Monday, January 30, 2012

One united union doesn't change the importance of "don't rush to join" ...

AFTRA and SAG members will soon have their say in the next (and final) step toward the big “I do” between the two performer’s unions. With their Board’s vote of approval this weekend, AFTRA leadership officially joined with SAG leadership in moving the new SAG-AFTRA towards consummation.

The “devil” that may have been in the details seems well on its way to a resolve. Aside from these health and pension items, the rest seems, potentially, rather seamless. We know a few of the details of what the merger will mean to actors who are not yet in either union or who are members of only one union. It will all become public very soon as the merger ballots and supporting documents are issued.

Jonathan Handel, in the current issue of Back Stage, does a great job of spelling out the bigger picture of what lies ahead. A tougher admissions policy will no doubt spell the end of AFTRA’s just walk up and pay membership plan, but the future of SAG’s more complicated and stricter rules for membership will also undergo changes. On the journey to creating a stronger, single union, membership will have to be both earned and paid for. However the long term benefits will far outweigh what might amount to just “minor” inconveniences on the way to a new union card.

What will remain the same has nothing to do with ether union, but instead, has everything to do with a non-union actor’s goal of (eventually) joining the (new) union. Don’t rush it. I have been advising young and new-to-the-business actors of any age to focus their journeys on building resumes, not in rushing to join any union. The (new) union will be there when you are ready for it. But until then, it’s not about the membership card as much as it is about doing the work you need to do to get you to the point where union membership makes sense.

Until then, you better be sure to open your Business of Acting bank account (chapter 9 in The New Business of Acting) to begin to put aside the money you will need for your union initiation fees because one thing is for certain. When it’s time to join, what has been the past initiation fee for either union will for sure go up.


Friday, January 27, 2012

Build your brand this pilot season in positive ways that last all year -- and beyond

Starting with this week's issue, I will be writing on a regular basis for Back Stage.

My first column, just out, is about pilot season strategy for actors. In it, I offer up an easy to follow, five-step plan to guide you through pilot season 2012 in a way that can help you make your mark and build your brand.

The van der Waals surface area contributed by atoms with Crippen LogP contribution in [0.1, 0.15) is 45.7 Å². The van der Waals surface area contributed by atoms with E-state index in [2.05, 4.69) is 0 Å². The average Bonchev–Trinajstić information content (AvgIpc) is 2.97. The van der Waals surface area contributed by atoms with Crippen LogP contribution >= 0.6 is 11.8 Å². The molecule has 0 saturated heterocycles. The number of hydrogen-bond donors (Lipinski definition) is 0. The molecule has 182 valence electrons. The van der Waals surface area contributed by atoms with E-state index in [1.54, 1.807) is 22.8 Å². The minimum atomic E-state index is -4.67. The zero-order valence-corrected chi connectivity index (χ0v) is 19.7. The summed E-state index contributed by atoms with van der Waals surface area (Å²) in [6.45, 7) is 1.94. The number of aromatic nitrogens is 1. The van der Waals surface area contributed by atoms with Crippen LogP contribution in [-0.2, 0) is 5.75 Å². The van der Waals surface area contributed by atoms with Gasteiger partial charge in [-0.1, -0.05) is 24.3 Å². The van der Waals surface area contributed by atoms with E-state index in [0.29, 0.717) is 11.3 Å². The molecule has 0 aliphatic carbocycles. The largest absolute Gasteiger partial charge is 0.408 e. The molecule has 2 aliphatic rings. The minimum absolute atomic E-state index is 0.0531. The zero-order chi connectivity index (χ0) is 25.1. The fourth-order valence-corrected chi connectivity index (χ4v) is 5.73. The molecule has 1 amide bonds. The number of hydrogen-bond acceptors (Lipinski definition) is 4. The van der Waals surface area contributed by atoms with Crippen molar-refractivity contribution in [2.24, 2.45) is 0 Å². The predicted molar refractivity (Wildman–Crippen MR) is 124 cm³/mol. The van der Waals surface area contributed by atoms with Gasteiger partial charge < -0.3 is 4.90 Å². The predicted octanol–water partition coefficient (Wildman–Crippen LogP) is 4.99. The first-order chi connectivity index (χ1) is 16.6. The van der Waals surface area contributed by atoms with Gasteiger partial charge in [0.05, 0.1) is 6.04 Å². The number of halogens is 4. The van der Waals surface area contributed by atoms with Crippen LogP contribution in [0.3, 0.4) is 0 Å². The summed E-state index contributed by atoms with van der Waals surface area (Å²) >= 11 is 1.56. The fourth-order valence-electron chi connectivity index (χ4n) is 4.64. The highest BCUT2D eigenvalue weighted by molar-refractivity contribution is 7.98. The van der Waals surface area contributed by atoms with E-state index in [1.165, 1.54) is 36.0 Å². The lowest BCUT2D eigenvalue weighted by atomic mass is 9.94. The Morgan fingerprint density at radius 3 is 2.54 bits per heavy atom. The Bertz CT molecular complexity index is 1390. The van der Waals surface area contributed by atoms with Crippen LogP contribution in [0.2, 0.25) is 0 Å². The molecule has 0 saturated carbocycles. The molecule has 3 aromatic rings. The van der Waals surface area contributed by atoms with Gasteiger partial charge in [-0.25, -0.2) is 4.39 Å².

I hope you will check it out -- and pass it on.

I am thrilled to be asked to join the Back Stage team!


Tuesday, January 17, 2012

"Do you SAG take AFTRA to love, honor and cherish ... ?"

Although they haven’t yet registered at Target, SAG and AFTRA are now closer to a walk down the matrimonial aisle than ever before. While we all consider what we might wear to the wedding, let’s consider what this pairing can mean.

It certainly wasn’t love at first site. This union has been attempted before with an ugly outcome. Now, a little older, perhaps a little wiser, both unions have been happily dating again in an attempt to finally merge its energy and its benefits, in the hopes that together they can birth a stronger, more viable union that can serve all of the needs of all of its members in this new landscape that is the new business of acting.

I think this is a great move for both unions and for all of it members. The story in today’s Los Angeles Times provides an important and articulate overview of the history of this journey. The time has come for all “performing artists” to reap the rewards of being represented by one entity that is designed to act in their best interests.

The opposition to this merger has been rooted in the question, “How can a union that represents actors also serve the best interests of newscasters and weathermen?” The simple answer is that there is no reason that it cannot.

A merged union can operate with departments dedicated to serving specific segments of its membership. A merged union can also have strength in numbers when it comes time for contract negotiations at all levels.

The bigger issue will be how will a new, single union impact those performing artists who are not currently members of either union when it comes time for them to join? Will it mean higher initiation fees? Will it mean increased dues? Will it still require three vouchers for a non-union actor to gain the opportunity to join? Will it take away the current AFTRA policy on joining requiring only an application and a check from a prospective member? What will happen to the current SAG-E status? How will the Taft-Hartley provision be impacted by this?

Clearly there are numerous questions that need to be addressed – and I trust that they will. Now that the joint committee has created an agreement for a merger that both sides of the merger team are happy with, it’s time for that document to be presented to and voted on by the boards of both unions. The next step will then be yours (if you are current a member of either or both unions).

Before you vote “yes” or” no,” perform due diligence. Read the merger document; read the fine print and consider the bigger picture of what a merger means, not just for you and your career personally, but for the business of acting as a whole.

Having not yet seen the merger agreement, and as a union member myself, I can say that on the surface, at initial contemplation, this move seems like a win-win for all parties involved.

What are your thoughts?